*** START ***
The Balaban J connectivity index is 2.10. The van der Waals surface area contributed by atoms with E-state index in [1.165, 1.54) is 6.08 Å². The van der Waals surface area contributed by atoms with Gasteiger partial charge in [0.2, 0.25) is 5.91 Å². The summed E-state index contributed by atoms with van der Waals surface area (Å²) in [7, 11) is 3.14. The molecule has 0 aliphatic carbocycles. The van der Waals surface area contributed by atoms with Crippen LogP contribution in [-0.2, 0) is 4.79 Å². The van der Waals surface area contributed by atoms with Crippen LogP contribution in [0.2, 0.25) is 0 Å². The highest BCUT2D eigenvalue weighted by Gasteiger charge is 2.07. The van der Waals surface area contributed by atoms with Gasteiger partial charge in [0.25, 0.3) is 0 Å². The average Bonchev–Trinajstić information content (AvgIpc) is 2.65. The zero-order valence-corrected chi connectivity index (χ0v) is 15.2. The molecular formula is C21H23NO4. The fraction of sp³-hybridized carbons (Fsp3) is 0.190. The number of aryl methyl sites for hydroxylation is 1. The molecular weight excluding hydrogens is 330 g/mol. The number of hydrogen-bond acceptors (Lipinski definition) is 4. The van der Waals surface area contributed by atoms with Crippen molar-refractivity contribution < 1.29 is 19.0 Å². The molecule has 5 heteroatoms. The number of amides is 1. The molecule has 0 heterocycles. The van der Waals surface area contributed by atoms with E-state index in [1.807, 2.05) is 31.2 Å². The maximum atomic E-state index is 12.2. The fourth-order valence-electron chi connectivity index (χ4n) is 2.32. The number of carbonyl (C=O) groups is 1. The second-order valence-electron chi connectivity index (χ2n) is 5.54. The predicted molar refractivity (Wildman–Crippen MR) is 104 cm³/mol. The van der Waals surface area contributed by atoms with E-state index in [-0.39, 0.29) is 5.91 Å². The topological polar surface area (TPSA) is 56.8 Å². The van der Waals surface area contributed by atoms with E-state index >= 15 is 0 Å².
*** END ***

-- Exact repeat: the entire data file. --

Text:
The Balaban J connectivity index is 2.10. The van der Waals surface area contributed by atoms with E-state index in [1.165, 1.54) is 6.08 Å². The van der Waals surface area contributed by atoms with Gasteiger partial charge in [0.2, 0.25) is 5.91 Å². The summed E-state index contributed by atoms with van der Waals surface area (Å²) in [7, 11) is 3.14. The molecule has 0 aliphatic carbocycles. The van der Waals surface area contributed by atoms with Crippen LogP contribution in [-0.2, 0) is 4.79 Å². The van der Waals surface area contributed by atoms with Crippen LogP contribution in [0.2, 0.25) is 0 Å². The highest BCUT2D eigenvalue weighted by Gasteiger charge is 2.07. The van der Waals surface area contributed by atoms with Gasteiger partial charge in [0.25, 0.3) is 0 Å². The average Bonchev–Trinajstić information content (AvgIpc) is 2.65. The zero-order valence-corrected chi connectivity index (χ0v) is 15.2. The molecular formula is C21H23NO4. The fraction of sp³-hybridized carbons (Fsp3) is 0.190. The number of aryl methyl sites for hydroxylation is 1. The molecular weight excluding hydrogens is 330 g/mol. The number of hydrogen-bond acceptors (Lipinski definition) is 4. The van der Waals surface area contributed by atoms with Crippen molar-refractivity contribution < 1.29 is 19.0 Å². The molecule has 5 heteroatoms. The number of amides is 1. The molecule has 0 heterocycles. The van der Waals surface area contributed by atoms with E-state index in [1.807, 2.05) is 31.2 Å². The maximum atomic E-state index is 12.2. The fourth-order valence-electron chi connectivity index (χ4n) is 2.32. The number of carbonyl (C=O) groups is 1. The second-order valence-electron chi connectivity index (χ2n) is 5.54. The predicted molar refractivity (Wildman–Crippen MR) is 104 cm³/mol. The van der Waals surface area contributed by atoms with E-state index in [-0.39, 0.29) is 5.91 Å². The topological polar surface area (TPSA) is 56.8 Å². The van der Waals surface area contributed by atoms with E-state index >= 15 is 0 Å².